Lower Bounds

Vertex Guards

First we look at the lower bounds for placing vertex guards on a polyhedral terrain such that they cover the whole terrain.

Lower Bound

Claim: floor(n/2) vertex guards are sufficient to cover any polyhedral terrain.

Proof: We can prove this by a simple four-colouring argument, as in the art gallery theorem (which used a three-colouring argument). If we four color the vertices - this can be done because we can find an equivalent planar graph for our terrain -, we can find two colors such that the number of vertices coloured by these two colors is at most floor(n/2), by the pigeon hole principle.

The floor(n/2) case

Let us look at a terrain which actually requires floor(n/2) guards.

The graph shown in Fig. 1 cannot be covered with less than 3 vertex guards, and at most one of them can be on the exterior. This is easily seen from the symmetry of the figure, and because placement of two guards on one of the three exterior vertices will result in an inner triangle (not on the border) being unguarded.

Fig. 1a A seven-vertex graph that requires at least 3 guards.
Fig. 1b This placement of guards leaves a face unguarded.

From this basic figure, we can build a sequence of terrains with 4k + 3 vertices requiring 2k + 1 guards, in other words requiring floor( (4k + 3)/2 ) guards.

We can see that we can take the graph in Fig. 1 and construct a smaller version of it within one of its inner triangles. By using a simple inductive proof, we can show that a graph constructed in such a manner k times will have 4k + 3 vertices and will require 2k + 1 guards, because it can have at most one guard on its exterior vertices for it to use the minimum amount of guards.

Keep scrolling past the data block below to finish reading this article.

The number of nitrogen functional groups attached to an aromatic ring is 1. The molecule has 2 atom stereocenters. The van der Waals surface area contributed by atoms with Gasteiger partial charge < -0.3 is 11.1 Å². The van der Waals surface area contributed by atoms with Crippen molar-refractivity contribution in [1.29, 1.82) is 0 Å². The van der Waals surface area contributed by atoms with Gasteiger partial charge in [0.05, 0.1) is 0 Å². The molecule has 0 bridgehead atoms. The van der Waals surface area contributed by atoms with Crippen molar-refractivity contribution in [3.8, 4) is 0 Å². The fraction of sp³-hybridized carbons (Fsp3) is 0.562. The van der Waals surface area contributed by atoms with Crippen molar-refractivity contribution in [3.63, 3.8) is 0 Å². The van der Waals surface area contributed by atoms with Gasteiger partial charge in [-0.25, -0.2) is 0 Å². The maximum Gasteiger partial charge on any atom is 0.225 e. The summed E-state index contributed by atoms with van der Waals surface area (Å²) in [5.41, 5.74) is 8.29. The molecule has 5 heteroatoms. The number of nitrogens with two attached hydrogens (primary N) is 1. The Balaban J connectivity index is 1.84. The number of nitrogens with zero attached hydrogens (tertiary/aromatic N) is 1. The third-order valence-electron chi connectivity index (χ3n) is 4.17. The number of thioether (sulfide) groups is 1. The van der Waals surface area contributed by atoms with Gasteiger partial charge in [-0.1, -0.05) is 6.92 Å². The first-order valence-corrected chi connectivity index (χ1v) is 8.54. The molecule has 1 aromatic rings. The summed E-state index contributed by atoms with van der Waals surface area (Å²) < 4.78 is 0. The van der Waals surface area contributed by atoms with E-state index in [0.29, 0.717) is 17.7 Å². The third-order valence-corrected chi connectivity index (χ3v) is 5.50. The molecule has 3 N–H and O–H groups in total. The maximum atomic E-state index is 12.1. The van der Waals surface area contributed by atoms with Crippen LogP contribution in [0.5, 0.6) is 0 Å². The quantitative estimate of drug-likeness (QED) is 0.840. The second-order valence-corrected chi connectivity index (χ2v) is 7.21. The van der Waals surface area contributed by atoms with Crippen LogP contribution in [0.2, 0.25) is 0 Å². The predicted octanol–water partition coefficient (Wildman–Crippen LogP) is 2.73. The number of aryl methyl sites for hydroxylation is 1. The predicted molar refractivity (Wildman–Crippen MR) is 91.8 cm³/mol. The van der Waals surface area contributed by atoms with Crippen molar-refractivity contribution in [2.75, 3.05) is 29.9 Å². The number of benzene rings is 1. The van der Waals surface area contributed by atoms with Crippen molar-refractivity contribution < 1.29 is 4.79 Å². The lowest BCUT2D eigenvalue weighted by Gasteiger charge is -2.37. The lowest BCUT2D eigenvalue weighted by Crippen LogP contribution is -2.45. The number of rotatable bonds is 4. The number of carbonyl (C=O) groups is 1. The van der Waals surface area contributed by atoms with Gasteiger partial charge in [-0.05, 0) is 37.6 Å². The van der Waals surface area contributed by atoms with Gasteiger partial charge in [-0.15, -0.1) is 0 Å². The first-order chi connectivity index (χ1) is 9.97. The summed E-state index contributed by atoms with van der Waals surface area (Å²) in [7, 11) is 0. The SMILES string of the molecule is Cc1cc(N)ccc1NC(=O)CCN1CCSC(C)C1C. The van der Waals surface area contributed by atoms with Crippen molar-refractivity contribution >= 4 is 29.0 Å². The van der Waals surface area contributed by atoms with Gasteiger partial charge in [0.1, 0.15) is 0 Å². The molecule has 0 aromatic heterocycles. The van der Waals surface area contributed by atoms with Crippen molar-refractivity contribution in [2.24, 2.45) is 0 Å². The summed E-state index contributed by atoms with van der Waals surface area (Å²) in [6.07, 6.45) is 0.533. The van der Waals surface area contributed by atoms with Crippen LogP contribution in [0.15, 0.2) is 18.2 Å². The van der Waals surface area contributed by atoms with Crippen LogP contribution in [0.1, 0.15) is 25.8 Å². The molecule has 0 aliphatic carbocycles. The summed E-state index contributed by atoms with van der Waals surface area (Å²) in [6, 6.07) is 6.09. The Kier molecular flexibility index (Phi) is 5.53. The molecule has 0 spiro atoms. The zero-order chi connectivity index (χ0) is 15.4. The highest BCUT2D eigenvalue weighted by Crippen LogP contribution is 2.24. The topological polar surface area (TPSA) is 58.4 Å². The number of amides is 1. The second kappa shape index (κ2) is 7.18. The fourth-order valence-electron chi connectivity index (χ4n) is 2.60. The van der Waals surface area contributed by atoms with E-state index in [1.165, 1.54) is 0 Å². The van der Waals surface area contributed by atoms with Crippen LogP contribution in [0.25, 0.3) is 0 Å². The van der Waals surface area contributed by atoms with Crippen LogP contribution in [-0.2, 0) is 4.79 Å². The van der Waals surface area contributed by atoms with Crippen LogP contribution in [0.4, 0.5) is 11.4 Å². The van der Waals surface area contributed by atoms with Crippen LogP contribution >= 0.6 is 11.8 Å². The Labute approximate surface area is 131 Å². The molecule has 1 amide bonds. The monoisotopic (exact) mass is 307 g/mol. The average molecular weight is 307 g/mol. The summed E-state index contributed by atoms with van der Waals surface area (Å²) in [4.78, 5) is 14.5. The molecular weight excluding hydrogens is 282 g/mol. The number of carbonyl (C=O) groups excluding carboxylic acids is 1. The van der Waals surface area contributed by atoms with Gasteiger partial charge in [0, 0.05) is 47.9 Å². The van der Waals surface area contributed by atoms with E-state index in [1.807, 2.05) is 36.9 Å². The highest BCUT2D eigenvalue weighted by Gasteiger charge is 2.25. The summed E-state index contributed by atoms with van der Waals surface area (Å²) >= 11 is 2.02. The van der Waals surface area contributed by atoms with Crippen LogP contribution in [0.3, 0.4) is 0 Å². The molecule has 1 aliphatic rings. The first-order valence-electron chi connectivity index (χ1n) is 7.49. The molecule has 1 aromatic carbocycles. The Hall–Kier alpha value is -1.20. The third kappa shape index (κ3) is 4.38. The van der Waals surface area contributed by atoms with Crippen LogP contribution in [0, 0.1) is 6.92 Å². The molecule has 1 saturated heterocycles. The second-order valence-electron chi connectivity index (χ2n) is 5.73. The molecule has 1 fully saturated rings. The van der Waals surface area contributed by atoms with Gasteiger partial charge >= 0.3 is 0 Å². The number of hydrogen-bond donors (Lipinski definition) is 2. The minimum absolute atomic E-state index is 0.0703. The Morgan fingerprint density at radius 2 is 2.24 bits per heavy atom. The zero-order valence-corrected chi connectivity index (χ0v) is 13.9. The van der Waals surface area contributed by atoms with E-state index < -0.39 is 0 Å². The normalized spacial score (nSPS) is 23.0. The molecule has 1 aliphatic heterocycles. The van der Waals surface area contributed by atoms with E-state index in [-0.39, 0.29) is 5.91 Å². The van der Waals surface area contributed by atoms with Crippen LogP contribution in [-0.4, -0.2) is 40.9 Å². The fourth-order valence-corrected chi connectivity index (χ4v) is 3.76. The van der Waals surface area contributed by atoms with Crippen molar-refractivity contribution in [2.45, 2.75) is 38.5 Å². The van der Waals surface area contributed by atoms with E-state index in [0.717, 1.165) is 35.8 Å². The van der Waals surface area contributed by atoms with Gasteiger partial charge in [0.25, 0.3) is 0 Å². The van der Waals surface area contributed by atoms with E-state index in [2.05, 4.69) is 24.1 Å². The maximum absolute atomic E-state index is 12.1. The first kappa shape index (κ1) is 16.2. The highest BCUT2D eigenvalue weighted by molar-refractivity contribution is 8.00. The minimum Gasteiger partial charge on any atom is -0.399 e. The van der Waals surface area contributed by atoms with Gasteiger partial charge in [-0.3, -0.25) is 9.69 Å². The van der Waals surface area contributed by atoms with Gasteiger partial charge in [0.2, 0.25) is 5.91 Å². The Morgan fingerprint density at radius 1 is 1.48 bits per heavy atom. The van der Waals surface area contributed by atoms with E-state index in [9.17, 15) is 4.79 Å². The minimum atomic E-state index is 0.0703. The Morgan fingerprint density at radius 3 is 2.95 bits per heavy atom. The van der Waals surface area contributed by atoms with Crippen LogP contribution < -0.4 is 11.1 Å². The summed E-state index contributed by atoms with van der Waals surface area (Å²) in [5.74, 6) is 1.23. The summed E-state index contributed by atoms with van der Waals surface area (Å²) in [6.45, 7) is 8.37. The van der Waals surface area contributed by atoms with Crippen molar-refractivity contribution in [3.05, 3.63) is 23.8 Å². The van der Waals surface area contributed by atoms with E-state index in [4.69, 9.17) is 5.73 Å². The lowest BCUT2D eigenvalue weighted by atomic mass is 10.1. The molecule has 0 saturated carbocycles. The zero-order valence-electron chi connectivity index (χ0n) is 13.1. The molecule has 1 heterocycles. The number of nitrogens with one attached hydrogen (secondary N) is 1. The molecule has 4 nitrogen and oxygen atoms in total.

Edge Guards

In a similar way as we did above we can also determine the minimum number of edge guards that a polyhedral terrain might need and whether we can find such a terrain. Remember that a set of edge guards covers a terrain if and only if all of its faces are covered by a guard on an edge, ie. if all faces are adjacent to a guarded edge.

Lower Bound

The minimum number of edge guards that might be required to entirely cover a polyhedral terrain is floor(n/3). This is not proven in [1], as the authors refer to the previous work [2] which gives a proof of this.

The floor((4n - 4)/13) case

We will construct a polyhedral terrain T such that T requires floor((4n-4)/13) edge guards to be completely covered.

First let us look at the following graph (Fig.2) which requires at least 2 edge guards, hence exactly achieving the n/3 lower bound.

Fig. 2 A 6-vertex graph requiring 2 edge guards to be completely covered

Now from any triangulated convex polygon we can build a planar graph such that this graph will require floor((4n-4)/13) edge guards. Indeed, if this polygon has v vertices (which give v - 2 faces, all triangles) then placing a copy of Fig. 2 in each of the faces and on each of the boundaries give us 2v - 2 such graphs, all requiring 2 guards. We get v + 6*(2v - 2) = 13v - 12 vertices and 4v - 4 edge guards. Then if n = (13v - 12) we can see that we need (4n - 4)/13 edge guards.

Fig. 3 Construction for a terrain that requires floor((4n-4)/13) edge guards to be covered

We can construct a terrain based on this graph and so produce a terrain that requires (4n - 4)/13 edge guards to be completely covered. First notice that as for the vertex guards proof, we can construct a terrain whose planar graph is the one shown in Fig. 2. Secondly, we can build a fan-shaped polygon as in Fig. 3 that represents a simple convex terrain. Placing a copy of a terrain based on Fig. 2 on each face of the terrain, we get a n-vertex terrain that requires floor((4n-4)/13).

As a last note, it is important to see that this construction has not reached the floor(n/3) lower bound in terms of edge guards. This gap exists if we attempt to build a convex terrain with the following property; if we simply take any planar graph (such as a set of disconnected triangles), then obviously we can achieve the floor(n/3) lower bound.